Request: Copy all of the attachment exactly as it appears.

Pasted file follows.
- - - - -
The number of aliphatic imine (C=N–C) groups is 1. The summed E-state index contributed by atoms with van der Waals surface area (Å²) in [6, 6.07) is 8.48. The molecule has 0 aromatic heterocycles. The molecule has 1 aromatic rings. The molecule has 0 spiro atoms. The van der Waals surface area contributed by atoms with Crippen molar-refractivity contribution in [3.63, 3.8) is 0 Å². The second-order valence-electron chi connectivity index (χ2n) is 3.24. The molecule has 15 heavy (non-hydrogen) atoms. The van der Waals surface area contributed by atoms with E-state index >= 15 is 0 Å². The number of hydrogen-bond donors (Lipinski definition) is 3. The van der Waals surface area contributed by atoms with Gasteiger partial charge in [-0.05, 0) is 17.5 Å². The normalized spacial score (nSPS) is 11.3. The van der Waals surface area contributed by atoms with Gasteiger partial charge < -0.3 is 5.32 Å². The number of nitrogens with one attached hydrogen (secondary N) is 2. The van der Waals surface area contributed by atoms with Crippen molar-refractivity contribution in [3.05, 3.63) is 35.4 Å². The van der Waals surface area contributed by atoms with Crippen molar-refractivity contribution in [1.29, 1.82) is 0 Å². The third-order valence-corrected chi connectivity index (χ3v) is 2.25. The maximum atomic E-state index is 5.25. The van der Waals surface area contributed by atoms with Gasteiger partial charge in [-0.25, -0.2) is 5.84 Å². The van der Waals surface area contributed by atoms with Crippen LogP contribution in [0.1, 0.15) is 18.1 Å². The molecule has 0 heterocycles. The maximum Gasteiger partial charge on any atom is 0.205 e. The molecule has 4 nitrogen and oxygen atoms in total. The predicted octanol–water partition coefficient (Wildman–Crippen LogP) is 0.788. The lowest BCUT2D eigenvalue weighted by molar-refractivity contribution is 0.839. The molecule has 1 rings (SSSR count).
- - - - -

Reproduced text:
The number of aliphatic imine (C=N–C) groups is 1. The summed E-state index contributed by atoms with van der Waals surface area (Å²) in [6, 6.07) is 8.48. The molecule has 0 aromatic heterocycles. The molecule has 1 aromatic rings. The molecule has 0 spiro atoms. The van der Waals surface area contributed by atoms with Crippen molar-refractivity contribution in [3.63, 3.8) is 0 Å². The second-order valence-electron chi connectivity index (χ2n) is 3.24. The molecule has 15 heavy (non-hydrogen) atoms. The van der Waals surface area contributed by atoms with E-state index >= 15 is 0 Å². The number of hydrogen-bond donors (Lipinski definition) is 3. The van der Waals surface area contributed by atoms with Gasteiger partial charge in [-0.05, 0) is 17.5 Å². The normalized spacial score (nSPS) is 11.3. The van der Waals surface area contributed by atoms with Gasteiger partial charge < -0.3 is 5.32 Å². The number of nitrogens with one attached hydrogen (secondary N) is 2. The van der Waals surface area contributed by atoms with Crippen molar-refractivity contribution in [3.05, 3.63) is 35.4 Å². The van der Waals surface area contributed by atoms with Crippen molar-refractivity contribution in [1.29, 1.82) is 0 Å². The third-order valence-corrected chi connectivity index (χ3v) is 2.25. The maximum atomic E-state index is 5.25. The van der Waals surface area contributed by atoms with Gasteiger partial charge in [-0.25, -0.2) is 5.84 Å². The van der Waals surface area contributed by atoms with Crippen LogP contribution in [0.1, 0.15) is 18.1 Å². The molecule has 0 heterocycles. The maximum Gasteiger partial charge on any atom is 0.205 e. The molecule has 4 nitrogen and oxygen atoms in total. The predicted octanol–water partition coefficient (Wildman–Crippen LogP) is 0.788. The lowest BCUT2D eigenvalue weighted by molar-refractivity contribution is 0.839. The molecule has 1 rings (SSSR count).